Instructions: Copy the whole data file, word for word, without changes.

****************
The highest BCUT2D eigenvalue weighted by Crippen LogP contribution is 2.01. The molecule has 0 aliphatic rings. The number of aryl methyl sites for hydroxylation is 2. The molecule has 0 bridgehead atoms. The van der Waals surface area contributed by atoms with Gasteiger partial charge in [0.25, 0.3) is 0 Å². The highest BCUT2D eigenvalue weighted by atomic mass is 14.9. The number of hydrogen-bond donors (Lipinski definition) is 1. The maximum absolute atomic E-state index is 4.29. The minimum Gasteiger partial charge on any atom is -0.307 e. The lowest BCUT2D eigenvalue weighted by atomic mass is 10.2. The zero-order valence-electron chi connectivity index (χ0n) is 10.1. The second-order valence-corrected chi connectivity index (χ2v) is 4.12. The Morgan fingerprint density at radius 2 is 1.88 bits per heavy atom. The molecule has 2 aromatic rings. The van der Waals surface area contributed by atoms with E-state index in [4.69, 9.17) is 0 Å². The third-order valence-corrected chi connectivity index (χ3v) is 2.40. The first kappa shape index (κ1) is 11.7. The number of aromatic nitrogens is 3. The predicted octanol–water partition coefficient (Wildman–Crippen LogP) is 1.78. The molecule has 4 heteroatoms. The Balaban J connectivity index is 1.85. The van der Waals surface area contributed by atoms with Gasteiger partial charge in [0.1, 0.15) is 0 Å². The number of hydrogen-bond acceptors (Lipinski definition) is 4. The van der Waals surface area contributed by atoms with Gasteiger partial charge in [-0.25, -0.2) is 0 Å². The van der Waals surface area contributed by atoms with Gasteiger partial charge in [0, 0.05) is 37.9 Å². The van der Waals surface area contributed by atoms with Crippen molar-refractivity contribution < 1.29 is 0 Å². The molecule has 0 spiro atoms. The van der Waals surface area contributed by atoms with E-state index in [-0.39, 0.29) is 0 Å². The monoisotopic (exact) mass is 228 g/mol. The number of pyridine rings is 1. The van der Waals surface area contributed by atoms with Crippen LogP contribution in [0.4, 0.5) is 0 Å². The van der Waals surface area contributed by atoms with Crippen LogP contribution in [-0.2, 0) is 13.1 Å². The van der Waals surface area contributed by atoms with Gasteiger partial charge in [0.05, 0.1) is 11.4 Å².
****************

The highest BCUT2D eigenvalue weighted by Crippen LogP contribution is 2.01. The molecule has 0 aliphatic rings. The number of aryl methyl sites for hydroxylation is 2. The molecule has 0 bridgehead atoms. The van der Waals surface area contributed by atoms with Gasteiger partial charge in [0.25, 0.3) is 0 Å². The highest BCUT2D eigenvalue weighted by atomic mass is 14.9. The number of hydrogen-bond donors (Lipinski definition) is 1. The maximum absolute atomic E-state index is 4.29. The minimum Gasteiger partial charge on any atom is -0.307 e. The lowest BCUT2D eigenvalue weighted by atomic mass is 10.2. The zero-order valence-electron chi connectivity index (χ0n) is 10.1. The second-order valence-corrected chi connectivity index (χ2v) is 4.12. The Morgan fingerprint density at radius 2 is 1.88 bits per heavy atom. The molecule has 2 aromatic rings. The van der Waals surface area contributed by atoms with E-state index in [4.69, 9.17) is 0 Å². The third-order valence-corrected chi connectivity index (χ3v) is 2.40. The first kappa shape index (κ1) is 11.7. The number of aromatic nitrogens is 3. The predicted octanol–water partition coefficient (Wildman–Crippen LogP) is 1.78. The molecule has 4 heteroatoms. The Balaban J connectivity index is 1.85. The van der Waals surface area contributed by atoms with Gasteiger partial charge in [0.1, 0.15) is 0 Å². The number of hydrogen-bond acceptors (Lipinski definition) is 4. The van der Waals surface area contributed by atoms with Gasteiger partial charge in [-0.25, -0.2) is 0 Å². The van der Waals surface area contributed by atoms with Gasteiger partial charge in [0, 0.05) is 37.9 Å². The van der Waals surface area contributed by atoms with Crippen molar-refractivity contribution < 1.29 is 0 Å². The molecule has 0 spiro atoms. The van der Waals surface area contributed by atoms with E-state index in [-0.39, 0.29) is 0 Å². The monoisotopic (exact) mass is 228 g/mol. The number of pyridine rings is 1. The van der Waals surface area contributed by atoms with Crippen LogP contribution in [0.4, 0.5) is 0 Å². The van der Waals surface area contributed by atoms with Crippen LogP contribution in [-0.2, 0) is 13.1 Å². The van der Waals surface area contributed by atoms with Gasteiger partial charge in [0.05, 0.1) is 11.4 Å².